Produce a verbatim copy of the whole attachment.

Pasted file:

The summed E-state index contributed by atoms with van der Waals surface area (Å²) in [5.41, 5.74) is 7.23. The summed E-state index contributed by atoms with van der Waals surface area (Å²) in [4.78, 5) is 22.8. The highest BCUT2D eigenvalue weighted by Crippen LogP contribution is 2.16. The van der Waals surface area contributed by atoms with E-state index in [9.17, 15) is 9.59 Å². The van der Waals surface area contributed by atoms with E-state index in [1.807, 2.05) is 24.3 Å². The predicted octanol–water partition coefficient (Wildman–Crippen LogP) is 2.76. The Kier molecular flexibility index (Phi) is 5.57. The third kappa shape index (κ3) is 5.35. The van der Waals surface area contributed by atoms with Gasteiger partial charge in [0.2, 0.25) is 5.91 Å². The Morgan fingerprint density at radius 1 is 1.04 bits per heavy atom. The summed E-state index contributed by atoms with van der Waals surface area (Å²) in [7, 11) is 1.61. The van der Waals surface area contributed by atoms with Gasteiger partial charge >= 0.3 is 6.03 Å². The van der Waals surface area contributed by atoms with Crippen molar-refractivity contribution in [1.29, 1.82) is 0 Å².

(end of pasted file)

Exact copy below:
The summed E-state index contributed by atoms with van der Waals surface area (Å²) in [5.41, 5.74) is 7.23. The summed E-state index contributed by atoms with van der Waals surface area (Å²) in [4.78, 5) is 22.8. The highest BCUT2D eigenvalue weighted by Crippen LogP contribution is 2.16. The van der Waals surface area contributed by atoms with E-state index in [9.17, 15) is 9.59 Å². The van der Waals surface area contributed by atoms with E-state index in [1.807, 2.05) is 24.3 Å². The predicted octanol–water partition coefficient (Wildman–Crippen LogP) is 2.76. The Kier molecular flexibility index (Phi) is 5.57. The third kappa shape index (κ3) is 5.35. The van der Waals surface area contributed by atoms with Gasteiger partial charge in [0.2, 0.25) is 5.91 Å². The Morgan fingerprint density at radius 1 is 1.04 bits per heavy atom. The summed E-state index contributed by atoms with van der Waals surface area (Å²) in [7, 11) is 1.61. The van der Waals surface area contributed by atoms with Gasteiger partial charge >= 0.3 is 6.03 Å². The van der Waals surface area contributed by atoms with Crippen molar-refractivity contribution in [1.29, 1.82) is 0 Å².